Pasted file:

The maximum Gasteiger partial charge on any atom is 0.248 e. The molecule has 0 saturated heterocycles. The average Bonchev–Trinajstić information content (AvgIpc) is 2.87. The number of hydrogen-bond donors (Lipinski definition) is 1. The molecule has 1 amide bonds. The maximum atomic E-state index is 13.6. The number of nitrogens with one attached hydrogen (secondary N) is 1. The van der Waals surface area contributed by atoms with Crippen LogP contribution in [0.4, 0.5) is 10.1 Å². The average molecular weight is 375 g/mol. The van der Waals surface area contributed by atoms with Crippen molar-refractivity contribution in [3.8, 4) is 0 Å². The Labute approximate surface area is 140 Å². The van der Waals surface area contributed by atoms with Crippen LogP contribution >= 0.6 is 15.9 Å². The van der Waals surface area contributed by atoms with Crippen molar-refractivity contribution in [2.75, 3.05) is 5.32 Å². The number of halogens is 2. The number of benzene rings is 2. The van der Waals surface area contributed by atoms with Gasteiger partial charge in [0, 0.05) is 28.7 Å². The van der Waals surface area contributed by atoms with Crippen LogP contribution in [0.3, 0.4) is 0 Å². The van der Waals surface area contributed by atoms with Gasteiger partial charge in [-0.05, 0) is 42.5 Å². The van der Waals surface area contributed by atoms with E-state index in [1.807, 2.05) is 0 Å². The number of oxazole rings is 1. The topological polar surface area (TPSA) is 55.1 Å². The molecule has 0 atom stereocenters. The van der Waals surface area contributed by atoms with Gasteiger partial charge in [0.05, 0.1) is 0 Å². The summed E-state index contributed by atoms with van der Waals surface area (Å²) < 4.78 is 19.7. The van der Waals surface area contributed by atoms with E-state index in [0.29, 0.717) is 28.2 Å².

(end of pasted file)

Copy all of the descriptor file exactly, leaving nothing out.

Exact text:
The maximum Gasteiger partial charge on any atom is 0.248 e. The molecule has 0 saturated heterocycles. The average Bonchev–Trinajstić information content (AvgIpc) is 2.87. The number of hydrogen-bond donors (Lipinski definition) is 1. The molecule has 1 amide bonds. The maximum atomic E-state index is 13.6. The number of nitrogens with one attached hydrogen (secondary N) is 1. The van der Waals surface area contributed by atoms with Crippen LogP contribution in [0.4, 0.5) is 10.1 Å². The average molecular weight is 375 g/mol. The van der Waals surface area contributed by atoms with Crippen molar-refractivity contribution in [3.8, 4) is 0 Å². The Labute approximate surface area is 140 Å². The van der Waals surface area contributed by atoms with Crippen LogP contribution >= 0.6 is 15.9 Å². The van der Waals surface area contributed by atoms with Crippen molar-refractivity contribution in [2.75, 3.05) is 5.32 Å². The number of halogens is 2. The number of benzene rings is 2. The van der Waals surface area contributed by atoms with Gasteiger partial charge in [0, 0.05) is 28.7 Å². The van der Waals surface area contributed by atoms with Crippen LogP contribution in [0.3, 0.4) is 0 Å². The van der Waals surface area contributed by atoms with Gasteiger partial charge in [-0.05, 0) is 42.5 Å². The van der Waals surface area contributed by atoms with E-state index in [1.807, 2.05) is 0 Å². The number of oxazole rings is 1. The topological polar surface area (TPSA) is 55.1 Å². The molecule has 0 atom stereocenters. The van der Waals surface area contributed by atoms with Gasteiger partial charge in [0.05, 0.1) is 0 Å². The summed E-state index contributed by atoms with van der Waals surface area (Å²) < 4.78 is 19.7. The van der Waals surface area contributed by atoms with E-state index in [0.29, 0.717) is 28.2 Å².